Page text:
Have written previously about burdens of proof in accounting standards, and how the dominant burden of proof is balance of probabilities. Balance of probabilities means 51%, not 70% or 80%. It also means that there will be many occasions when auditors and management are arguing over whether the burden of proof has been met.
Recently had a student presentation involving accounting restatements at Hertz. Four areas of concern: (a) extent of depreciation claimed versus residual values of certain assets, (b) allowance for doubtful accounts in relation to a Brazilian subsidiary, (c) allowance for uncollectible amounts in relation to damaged vehicles and (d) restoration obligations at the end of vehicle lease terms.
Would seem, on the surface, very difficult to argue definitively one way or another, with respect to all categories.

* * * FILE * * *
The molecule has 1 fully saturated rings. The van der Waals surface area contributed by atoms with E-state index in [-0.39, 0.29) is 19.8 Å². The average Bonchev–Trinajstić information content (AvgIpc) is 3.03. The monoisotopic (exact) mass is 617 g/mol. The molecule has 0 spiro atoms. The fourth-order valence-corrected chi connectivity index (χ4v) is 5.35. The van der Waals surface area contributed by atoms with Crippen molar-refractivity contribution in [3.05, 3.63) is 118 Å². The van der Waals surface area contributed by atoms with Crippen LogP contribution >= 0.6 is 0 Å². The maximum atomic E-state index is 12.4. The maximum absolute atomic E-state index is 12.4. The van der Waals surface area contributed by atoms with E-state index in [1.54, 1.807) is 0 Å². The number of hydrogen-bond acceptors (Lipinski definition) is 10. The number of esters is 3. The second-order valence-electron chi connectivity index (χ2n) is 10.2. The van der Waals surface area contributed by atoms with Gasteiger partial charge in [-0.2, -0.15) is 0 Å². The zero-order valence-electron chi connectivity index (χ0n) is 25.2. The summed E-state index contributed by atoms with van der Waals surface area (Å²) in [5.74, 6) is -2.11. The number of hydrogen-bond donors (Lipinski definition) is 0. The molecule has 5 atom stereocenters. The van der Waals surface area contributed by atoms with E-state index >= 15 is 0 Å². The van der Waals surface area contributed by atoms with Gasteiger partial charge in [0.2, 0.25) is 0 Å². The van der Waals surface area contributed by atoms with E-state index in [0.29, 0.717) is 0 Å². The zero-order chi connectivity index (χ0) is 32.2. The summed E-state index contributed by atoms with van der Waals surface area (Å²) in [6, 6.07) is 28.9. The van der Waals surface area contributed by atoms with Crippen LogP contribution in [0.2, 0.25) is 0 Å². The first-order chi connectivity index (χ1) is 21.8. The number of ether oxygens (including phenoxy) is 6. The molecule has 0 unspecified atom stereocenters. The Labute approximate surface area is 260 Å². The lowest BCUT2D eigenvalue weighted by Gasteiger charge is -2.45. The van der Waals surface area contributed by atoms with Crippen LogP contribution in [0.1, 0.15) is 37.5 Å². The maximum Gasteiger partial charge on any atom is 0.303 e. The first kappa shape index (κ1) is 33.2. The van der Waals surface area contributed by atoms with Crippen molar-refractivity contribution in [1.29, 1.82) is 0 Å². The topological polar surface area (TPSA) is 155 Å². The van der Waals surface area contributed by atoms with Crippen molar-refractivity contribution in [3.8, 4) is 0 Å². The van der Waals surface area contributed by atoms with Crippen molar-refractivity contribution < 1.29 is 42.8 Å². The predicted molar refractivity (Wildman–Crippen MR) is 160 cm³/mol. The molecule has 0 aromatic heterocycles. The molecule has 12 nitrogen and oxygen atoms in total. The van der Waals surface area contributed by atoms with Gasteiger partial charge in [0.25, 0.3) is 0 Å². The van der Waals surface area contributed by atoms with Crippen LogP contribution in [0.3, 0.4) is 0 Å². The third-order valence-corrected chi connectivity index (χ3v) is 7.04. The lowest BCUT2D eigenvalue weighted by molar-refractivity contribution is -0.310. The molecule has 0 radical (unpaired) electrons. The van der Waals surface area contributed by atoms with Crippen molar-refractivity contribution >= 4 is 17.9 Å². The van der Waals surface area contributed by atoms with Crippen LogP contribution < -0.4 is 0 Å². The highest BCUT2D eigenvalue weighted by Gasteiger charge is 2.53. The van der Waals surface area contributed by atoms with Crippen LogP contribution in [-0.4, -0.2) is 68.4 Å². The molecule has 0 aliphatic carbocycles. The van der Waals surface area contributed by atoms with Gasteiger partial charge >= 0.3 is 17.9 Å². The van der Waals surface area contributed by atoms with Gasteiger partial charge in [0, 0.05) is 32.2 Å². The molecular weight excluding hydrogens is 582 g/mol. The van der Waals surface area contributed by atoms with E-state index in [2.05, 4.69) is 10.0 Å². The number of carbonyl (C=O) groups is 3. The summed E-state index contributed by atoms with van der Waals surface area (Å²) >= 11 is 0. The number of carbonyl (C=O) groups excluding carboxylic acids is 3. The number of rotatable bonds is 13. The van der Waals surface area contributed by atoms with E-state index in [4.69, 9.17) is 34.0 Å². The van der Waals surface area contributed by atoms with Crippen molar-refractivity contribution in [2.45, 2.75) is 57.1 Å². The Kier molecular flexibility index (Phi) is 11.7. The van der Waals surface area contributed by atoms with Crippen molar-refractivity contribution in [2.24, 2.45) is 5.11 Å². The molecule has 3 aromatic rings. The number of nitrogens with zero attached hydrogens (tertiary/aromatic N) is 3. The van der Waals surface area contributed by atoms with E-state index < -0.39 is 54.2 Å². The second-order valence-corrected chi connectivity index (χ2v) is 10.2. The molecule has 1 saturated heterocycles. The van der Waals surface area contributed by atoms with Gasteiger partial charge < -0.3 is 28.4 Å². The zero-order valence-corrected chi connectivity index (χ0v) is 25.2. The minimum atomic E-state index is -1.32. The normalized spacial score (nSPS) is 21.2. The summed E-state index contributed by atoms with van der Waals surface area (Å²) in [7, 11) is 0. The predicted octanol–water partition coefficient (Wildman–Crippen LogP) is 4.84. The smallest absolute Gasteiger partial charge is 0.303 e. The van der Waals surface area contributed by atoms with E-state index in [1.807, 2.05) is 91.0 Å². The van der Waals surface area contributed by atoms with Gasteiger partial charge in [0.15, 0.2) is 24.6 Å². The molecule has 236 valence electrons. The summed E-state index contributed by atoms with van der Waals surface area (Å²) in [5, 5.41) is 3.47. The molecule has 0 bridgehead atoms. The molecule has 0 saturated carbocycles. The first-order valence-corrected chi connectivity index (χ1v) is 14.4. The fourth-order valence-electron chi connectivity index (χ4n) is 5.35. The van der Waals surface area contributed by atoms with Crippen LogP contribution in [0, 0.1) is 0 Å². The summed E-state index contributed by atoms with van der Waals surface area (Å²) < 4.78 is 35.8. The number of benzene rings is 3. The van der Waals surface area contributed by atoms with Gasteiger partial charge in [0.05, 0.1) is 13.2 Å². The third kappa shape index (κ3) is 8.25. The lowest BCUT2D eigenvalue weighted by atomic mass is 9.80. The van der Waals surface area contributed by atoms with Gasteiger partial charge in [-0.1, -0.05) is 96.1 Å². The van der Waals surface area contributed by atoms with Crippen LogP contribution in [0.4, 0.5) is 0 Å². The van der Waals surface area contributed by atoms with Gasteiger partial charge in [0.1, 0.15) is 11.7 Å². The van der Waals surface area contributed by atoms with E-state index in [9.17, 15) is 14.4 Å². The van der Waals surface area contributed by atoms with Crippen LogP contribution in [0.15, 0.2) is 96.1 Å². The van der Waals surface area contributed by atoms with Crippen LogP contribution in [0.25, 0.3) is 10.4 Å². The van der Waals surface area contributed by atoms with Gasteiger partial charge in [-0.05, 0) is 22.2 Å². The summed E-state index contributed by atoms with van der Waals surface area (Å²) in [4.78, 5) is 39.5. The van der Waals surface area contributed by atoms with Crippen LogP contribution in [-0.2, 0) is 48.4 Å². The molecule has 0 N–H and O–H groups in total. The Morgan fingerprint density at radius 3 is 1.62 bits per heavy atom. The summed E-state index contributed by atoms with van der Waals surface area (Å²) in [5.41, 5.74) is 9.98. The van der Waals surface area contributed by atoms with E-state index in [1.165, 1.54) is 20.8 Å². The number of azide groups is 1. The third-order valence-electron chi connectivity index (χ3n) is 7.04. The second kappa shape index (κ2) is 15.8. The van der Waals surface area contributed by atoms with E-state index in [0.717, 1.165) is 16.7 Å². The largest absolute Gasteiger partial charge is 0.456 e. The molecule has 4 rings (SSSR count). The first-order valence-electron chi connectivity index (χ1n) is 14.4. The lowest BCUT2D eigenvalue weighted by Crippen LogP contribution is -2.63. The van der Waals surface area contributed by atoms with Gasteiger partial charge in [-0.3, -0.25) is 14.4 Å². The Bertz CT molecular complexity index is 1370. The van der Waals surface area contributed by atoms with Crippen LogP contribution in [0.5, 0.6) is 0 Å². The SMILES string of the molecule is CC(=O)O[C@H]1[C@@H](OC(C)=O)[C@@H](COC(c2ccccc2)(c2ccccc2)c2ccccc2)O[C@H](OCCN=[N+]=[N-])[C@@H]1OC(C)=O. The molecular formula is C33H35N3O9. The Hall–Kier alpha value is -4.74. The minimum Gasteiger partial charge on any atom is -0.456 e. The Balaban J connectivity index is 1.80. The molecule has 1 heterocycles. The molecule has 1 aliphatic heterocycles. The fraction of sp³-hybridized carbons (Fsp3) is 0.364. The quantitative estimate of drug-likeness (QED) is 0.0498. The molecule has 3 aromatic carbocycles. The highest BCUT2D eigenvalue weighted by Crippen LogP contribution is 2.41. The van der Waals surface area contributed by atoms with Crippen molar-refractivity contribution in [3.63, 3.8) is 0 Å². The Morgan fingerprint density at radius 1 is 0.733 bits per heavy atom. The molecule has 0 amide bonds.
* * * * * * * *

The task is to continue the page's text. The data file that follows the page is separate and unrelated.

Yet how this ends up reported in the media, such as CNBC:
Hertz said in March that during the quarter, it had identified errors totaling $46.3 million in prior periods.
…Hertz said on Friday its audit committee had concluded that financial statements for 2011 should no longer be relied upon and that adjustments might be needed for 2012 and 2013 results.
The company said the errors included the treatment of capitalization and depreciation for some non-fleet assets, renter obligations for damaged vehicles and restoration obligations at the end of leases.
Not simply a matter of judgement and some grey area, but rather an assertion by the corporate directors that the financial statements are no longer reliable.
When does one reach a point where no balance of probabilities is even close to being met, on the evidence before management?